I’d like to get you right to code, so we’ll keep this clean and tidy (a description never given to the web standards creation process). Herein contains the shortest (and incompletest) history of SVG.
SVG has been around about 15 years. The first public draft of SVG was introduced in 1999 and it didn’t become a working draft until a few months later. A year and a half after first introducing SVG, the W3C issued SVG as a candidate recommendation in August 2000.
The work on SVG moved quickly and multiple “working drafts” were published in just a couple years.1 Some designers and developers were actively using SVG but it didn’t pick up a lot of steam among web designers and developers until browser support improved.
Now that all modern browsers support SVG, use of it for website graphics has increased. The wide adoption of Responsive Web Design and increased focus on quality tools and practices for front-end development has only increased the use of SVG in web development projects.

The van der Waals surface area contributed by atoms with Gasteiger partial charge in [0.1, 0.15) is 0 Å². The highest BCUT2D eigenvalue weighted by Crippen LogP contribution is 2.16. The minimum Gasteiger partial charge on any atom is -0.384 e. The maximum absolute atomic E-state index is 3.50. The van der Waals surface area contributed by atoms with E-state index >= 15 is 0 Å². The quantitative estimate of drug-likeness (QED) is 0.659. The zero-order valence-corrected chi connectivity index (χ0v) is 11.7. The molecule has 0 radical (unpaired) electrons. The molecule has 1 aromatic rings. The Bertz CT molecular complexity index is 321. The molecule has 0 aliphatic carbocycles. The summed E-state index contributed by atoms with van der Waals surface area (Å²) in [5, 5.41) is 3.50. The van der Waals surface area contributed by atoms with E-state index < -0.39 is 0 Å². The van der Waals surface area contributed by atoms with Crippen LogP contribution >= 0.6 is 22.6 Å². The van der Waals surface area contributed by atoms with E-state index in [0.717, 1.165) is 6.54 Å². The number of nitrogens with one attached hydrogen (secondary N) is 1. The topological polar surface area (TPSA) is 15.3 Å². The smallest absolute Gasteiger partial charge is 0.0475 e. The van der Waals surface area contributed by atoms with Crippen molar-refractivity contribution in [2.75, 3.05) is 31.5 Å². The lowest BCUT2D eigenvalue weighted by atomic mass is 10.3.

The current version of SVG is SVG 1.1, which was published as a W3C Recommendation in August 2011.
For more information on the history of SVG, I encourage you to read the Secret Origin of SVG page on the W3C wiki. It talks about some of the influences of SVG including PGML, VML, and the Hyper Graphics Markup Language.
Or, if you’re into not having a lot of fun at all, I suggest this thorough history of SVG’s early days (1999-2004): W3C Scalable Vector Graphics (SVG) - History